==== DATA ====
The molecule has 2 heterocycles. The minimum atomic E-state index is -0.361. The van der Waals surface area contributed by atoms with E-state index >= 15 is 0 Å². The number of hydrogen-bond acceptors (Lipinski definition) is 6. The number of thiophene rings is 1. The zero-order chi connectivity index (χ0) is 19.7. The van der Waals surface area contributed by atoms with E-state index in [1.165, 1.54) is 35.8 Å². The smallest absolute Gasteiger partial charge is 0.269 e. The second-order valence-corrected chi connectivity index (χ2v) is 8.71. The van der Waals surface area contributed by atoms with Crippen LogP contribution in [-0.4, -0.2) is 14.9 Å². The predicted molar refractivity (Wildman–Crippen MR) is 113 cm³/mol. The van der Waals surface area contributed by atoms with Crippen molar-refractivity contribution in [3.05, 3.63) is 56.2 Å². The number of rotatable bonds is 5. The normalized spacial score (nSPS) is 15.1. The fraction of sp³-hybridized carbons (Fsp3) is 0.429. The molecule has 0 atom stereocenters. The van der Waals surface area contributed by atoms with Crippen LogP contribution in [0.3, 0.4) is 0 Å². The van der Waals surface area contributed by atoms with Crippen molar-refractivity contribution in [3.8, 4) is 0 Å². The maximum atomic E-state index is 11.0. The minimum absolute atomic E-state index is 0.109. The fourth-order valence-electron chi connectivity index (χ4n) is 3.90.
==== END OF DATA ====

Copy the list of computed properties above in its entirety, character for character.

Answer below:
The molecule has 2 heterocycles. The minimum atomic E-state index is -0.361. The van der Waals surface area contributed by atoms with E-state index >= 15 is 0 Å². The number of hydrogen-bond acceptors (Lipinski definition) is 6. The number of thiophene rings is 1. The zero-order chi connectivity index (χ0) is 19.7. The van der Waals surface area contributed by atoms with E-state index in [1.165, 1.54) is 35.8 Å². The smallest absolute Gasteiger partial charge is 0.269 e. The second-order valence-corrected chi connectivity index (χ2v) is 8.71. The van der Waals surface area contributed by atoms with Crippen LogP contribution in [-0.4, -0.2) is 14.9 Å². The predicted molar refractivity (Wildman–Crippen MR) is 113 cm³/mol. The van der Waals surface area contributed by atoms with Crippen molar-refractivity contribution in [3.05, 3.63) is 56.2 Å². The number of rotatable bonds is 5. The normalized spacial score (nSPS) is 15.1. The fraction of sp³-hybridized carbons (Fsp3) is 0.429. The molecule has 0 atom stereocenters. The van der Waals surface area contributed by atoms with Crippen LogP contribution in [0.3, 0.4) is 0 Å². The van der Waals surface area contributed by atoms with Crippen molar-refractivity contribution in [3.8, 4) is 0 Å². The maximum atomic E-state index is 11.0. The minimum absolute atomic E-state index is 0.109. The fourth-order valence-electron chi connectivity index (χ4n) is 3.90.